- According to new forecasts from GlobalData, the global number of Internet of Things (IoT) connections will reach 4.5 billion by 2023, dominated by short-range and cellular connections and with a five-year CAGR of 28%.
- This is only moderately good news for mobile operators, which will see cellular connections grow by only a CAGR of 16% over five years. More importantly, connectivity is only expected to generate 5-10% of total IoT revenues predicted by GlobalData at $317 billion by 2023.
It has been clear for a long time that operators need to move beyond connectivity to make any serious money in IoT. According to new forecasts from GlobalData, the global number of Internet of Things connections will reach 4.5 billion by 2023, dominated by short-range and cellular connections but with especially strong growth from LPWANs. The five-year compound annual growth rate (CAGR) for all IoT connectivity types is moderate, at 28%.
These numbers are only moderately good news for mobile operators, which will see their cellular connections grow by only a CAGR of 16% over five years, while their licensed spectrum LPWANS (including NB-IoT and LTE-M, the latter of which is included in ‘other LPWANs’) will grow strongly by 280% and 62%, respectively, but which start from a much lower installed base. By the end of the period, cellular and short-range access types (which include WiFi, Bluetooth, RFID, and Zigbee) will dominate the number of connections with 24% and 35% of the total, respectively. The operators may source or help deploy short-range access, but this does not appreciably boost their revenues in IoT, which come from cellular and LPWAN connectivity.
What does this mean for the mobile operators’ long-term strategies?
Operators have been trying to make money in beyond-connectivity services with mixed success. Most Tier 1 service providers have added consulting and advisory services, proof of concept, deployment/professional services/integration, and ongoing managed services such as device lifecycle management and application enablement. While this makes sense when courting large corporate customers and MNCs, it may not make sense for SMBs or for the types of use cases that do best with LPWANs; these are optimized for low-bandwidth, low-touch, long-term deployments with low or sporadic data transmission requirements. For that reason, LPWANS typically cost less for the customer than traditional cellular options, but their value rests largely on the expectation of ‘massive connectivity’ rather than on providing the operators with more lucrative value-added services.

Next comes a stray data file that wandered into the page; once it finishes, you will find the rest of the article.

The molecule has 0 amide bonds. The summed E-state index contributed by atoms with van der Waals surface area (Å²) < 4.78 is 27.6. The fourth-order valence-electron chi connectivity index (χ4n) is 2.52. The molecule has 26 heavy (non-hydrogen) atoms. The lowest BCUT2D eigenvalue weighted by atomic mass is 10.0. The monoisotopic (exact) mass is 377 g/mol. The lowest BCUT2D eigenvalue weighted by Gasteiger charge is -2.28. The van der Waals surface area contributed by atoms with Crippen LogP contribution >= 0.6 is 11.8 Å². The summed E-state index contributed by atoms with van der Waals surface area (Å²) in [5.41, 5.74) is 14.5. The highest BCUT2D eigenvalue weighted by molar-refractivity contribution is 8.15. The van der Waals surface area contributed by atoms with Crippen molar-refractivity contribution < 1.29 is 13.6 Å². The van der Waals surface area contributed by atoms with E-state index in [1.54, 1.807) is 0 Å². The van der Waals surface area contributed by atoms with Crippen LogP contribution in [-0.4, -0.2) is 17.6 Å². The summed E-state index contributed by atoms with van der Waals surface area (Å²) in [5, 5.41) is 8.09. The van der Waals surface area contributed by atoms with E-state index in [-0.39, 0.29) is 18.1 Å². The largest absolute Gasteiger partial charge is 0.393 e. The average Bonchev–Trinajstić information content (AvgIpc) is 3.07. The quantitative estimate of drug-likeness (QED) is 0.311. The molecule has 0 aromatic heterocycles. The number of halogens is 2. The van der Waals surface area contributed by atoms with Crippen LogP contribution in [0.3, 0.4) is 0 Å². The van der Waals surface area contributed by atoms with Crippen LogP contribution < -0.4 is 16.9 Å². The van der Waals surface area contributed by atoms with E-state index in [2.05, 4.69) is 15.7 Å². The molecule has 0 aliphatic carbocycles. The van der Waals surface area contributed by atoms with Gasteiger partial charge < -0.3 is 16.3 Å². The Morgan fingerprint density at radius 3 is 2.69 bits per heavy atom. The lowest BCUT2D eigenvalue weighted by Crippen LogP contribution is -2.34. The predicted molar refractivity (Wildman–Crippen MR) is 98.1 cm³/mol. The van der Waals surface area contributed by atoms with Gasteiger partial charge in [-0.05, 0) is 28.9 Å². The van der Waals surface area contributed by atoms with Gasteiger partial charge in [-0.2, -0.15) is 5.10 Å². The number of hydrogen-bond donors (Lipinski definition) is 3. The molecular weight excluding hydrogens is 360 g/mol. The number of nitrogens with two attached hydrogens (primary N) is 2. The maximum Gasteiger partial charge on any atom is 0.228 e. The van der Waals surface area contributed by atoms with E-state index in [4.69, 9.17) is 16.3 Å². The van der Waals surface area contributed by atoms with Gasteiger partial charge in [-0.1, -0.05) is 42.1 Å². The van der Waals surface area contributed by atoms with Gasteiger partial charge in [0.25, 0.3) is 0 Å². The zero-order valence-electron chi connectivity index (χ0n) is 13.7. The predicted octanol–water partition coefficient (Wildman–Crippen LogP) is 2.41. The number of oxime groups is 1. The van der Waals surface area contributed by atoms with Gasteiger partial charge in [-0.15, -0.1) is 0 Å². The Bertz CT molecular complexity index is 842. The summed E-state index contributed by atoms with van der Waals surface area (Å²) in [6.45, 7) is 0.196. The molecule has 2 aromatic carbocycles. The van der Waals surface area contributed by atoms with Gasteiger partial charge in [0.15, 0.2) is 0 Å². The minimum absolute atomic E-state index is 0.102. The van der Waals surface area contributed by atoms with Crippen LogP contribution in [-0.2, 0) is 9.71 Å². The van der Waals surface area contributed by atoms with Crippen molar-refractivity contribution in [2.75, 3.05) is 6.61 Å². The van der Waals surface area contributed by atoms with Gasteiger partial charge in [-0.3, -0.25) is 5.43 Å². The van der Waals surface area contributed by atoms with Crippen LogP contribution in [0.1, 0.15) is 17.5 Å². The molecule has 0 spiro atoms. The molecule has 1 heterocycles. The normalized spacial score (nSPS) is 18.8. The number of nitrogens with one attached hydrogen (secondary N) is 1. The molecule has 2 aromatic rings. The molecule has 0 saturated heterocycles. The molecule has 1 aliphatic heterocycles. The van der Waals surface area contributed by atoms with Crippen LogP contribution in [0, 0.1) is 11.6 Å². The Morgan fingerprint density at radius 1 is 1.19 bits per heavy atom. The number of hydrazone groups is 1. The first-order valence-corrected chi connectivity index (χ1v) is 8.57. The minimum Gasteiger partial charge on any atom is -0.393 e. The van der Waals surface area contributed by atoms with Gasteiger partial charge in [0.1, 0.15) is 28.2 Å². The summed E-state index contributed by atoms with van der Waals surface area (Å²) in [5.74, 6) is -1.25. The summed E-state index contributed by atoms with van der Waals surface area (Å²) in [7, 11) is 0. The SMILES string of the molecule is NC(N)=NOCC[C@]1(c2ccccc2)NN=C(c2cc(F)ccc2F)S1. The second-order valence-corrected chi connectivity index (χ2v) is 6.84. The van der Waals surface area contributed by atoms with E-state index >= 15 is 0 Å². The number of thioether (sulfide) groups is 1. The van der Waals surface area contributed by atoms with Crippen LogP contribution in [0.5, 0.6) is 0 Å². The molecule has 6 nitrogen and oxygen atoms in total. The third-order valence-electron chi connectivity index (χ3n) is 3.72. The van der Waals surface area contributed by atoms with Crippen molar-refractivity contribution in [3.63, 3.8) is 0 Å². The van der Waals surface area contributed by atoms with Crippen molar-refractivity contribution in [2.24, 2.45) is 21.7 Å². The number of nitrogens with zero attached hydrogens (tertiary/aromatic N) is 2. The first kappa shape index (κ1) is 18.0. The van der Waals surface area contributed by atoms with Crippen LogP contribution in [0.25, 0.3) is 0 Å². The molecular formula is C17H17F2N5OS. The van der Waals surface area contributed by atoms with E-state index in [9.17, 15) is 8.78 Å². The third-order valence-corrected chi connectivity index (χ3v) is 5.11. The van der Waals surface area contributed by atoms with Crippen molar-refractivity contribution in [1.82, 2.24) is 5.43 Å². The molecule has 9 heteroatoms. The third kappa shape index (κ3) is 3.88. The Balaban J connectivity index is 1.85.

In addition, the operators are increasingly marginalized by other members of the IoT ecosystem that may be better situated to provide business consulting, private networks, security solutions, application development, and data analytics. Infrastructure vendors, WiFi vendors, IT service providers, systems integrators, IoT platform vendors, and even automotive OEMs are infringing on segments and services in which the operators hoped to participate. While GlobalData forecasts predict a market of over $317 billion in IoT revenues by 2023, connectivity is only about 5-10% of the total, with most of the revenues going to services and solutions.
Where does 5G fit in?
The cellular connection numbers include 5G by the last several years of the forecast, but 5G may also provide new service opportunities for the operators, as it is expected to add not only support for massive connectivity, but also new use cases that need ultra-low latency and can benefit from granular tiered service approaches derived from network slicing capabilities. Operators expect that 5G will be a boon to their IoT revenue streams, through private network opportunities and support for real-time manufacturing environments, robotics, autonomous vehicles, and technologies such as AR/VR and advanced video capture and analysis.
For the complete report, see “GlobalData Market Opportunity Forecasts to 2023: Global IoT Connections.”